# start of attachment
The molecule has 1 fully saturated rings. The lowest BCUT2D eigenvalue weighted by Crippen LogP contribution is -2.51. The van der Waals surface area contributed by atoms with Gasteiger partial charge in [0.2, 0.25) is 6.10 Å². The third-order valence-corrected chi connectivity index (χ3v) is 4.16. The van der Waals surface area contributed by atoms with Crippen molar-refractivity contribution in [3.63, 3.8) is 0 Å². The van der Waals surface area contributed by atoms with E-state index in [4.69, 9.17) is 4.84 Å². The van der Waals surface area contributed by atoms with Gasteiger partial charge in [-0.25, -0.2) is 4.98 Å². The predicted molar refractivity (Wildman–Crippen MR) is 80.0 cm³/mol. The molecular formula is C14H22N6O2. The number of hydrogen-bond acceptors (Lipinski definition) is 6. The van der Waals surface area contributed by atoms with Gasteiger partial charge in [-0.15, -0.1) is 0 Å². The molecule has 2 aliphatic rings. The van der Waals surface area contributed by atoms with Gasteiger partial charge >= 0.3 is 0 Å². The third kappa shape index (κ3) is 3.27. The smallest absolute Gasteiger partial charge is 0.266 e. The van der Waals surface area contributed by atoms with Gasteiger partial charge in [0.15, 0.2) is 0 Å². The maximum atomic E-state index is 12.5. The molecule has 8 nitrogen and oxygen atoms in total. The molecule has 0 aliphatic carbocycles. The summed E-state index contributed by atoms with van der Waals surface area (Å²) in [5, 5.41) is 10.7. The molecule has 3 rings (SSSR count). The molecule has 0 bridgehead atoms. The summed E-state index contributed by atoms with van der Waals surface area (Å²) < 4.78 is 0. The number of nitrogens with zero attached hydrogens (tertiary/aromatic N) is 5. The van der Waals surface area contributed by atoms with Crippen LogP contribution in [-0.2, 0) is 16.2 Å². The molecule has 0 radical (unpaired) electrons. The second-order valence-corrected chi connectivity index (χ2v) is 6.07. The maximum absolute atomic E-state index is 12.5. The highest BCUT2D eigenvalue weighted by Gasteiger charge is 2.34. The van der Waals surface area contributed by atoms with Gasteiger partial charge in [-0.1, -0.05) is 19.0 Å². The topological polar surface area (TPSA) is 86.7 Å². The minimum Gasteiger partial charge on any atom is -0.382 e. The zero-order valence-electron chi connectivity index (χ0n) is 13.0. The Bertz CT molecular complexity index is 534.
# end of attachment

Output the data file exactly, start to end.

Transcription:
The molecule has 1 fully saturated rings. The lowest BCUT2D eigenvalue weighted by Crippen LogP contribution is -2.51. The van der Waals surface area contributed by atoms with Gasteiger partial charge in [0.2, 0.25) is 6.10 Å². The third-order valence-corrected chi connectivity index (χ3v) is 4.16. The van der Waals surface area contributed by atoms with Crippen molar-refractivity contribution in [3.63, 3.8) is 0 Å². The van der Waals surface area contributed by atoms with E-state index in [4.69, 9.17) is 4.84 Å². The van der Waals surface area contributed by atoms with Gasteiger partial charge in [-0.25, -0.2) is 4.98 Å². The predicted molar refractivity (Wildman–Crippen MR) is 80.0 cm³/mol. The molecular formula is C14H22N6O2. The number of hydrogen-bond acceptors (Lipinski definition) is 6. The van der Waals surface area contributed by atoms with Gasteiger partial charge in [-0.15, -0.1) is 0 Å². The molecule has 2 aliphatic rings. The van der Waals surface area contributed by atoms with Gasteiger partial charge >= 0.3 is 0 Å². The third kappa shape index (κ3) is 3.27. The smallest absolute Gasteiger partial charge is 0.266 e. The van der Waals surface area contributed by atoms with Gasteiger partial charge in [0.15, 0.2) is 0 Å². The maximum atomic E-state index is 12.5. The molecule has 8 nitrogen and oxygen atoms in total. The molecule has 0 aliphatic carbocycles. The summed E-state index contributed by atoms with van der Waals surface area (Å²) in [5, 5.41) is 10.7. The molecule has 3 rings (SSSR count). The molecule has 0 bridgehead atoms. The summed E-state index contributed by atoms with van der Waals surface area (Å²) < 4.78 is 0. The number of nitrogens with zero attached hydrogens (tertiary/aromatic N) is 5. The van der Waals surface area contributed by atoms with Crippen LogP contribution in [-0.2, 0) is 16.2 Å². The molecule has 0 radical (unpaired) electrons. The second-order valence-corrected chi connectivity index (χ2v) is 6.07. The maximum absolute atomic E-state index is 12.5. The highest BCUT2D eigenvalue weighted by Gasteiger charge is 2.34. The van der Waals surface area contributed by atoms with Gasteiger partial charge in [-0.1, -0.05) is 19.0 Å². The topological polar surface area (TPSA) is 86.7 Å². The minimum Gasteiger partial charge on any atom is -0.382 e. The zero-order valence-electron chi connectivity index (χ0n) is 13.0. The Bertz CT molecular complexity index is 534.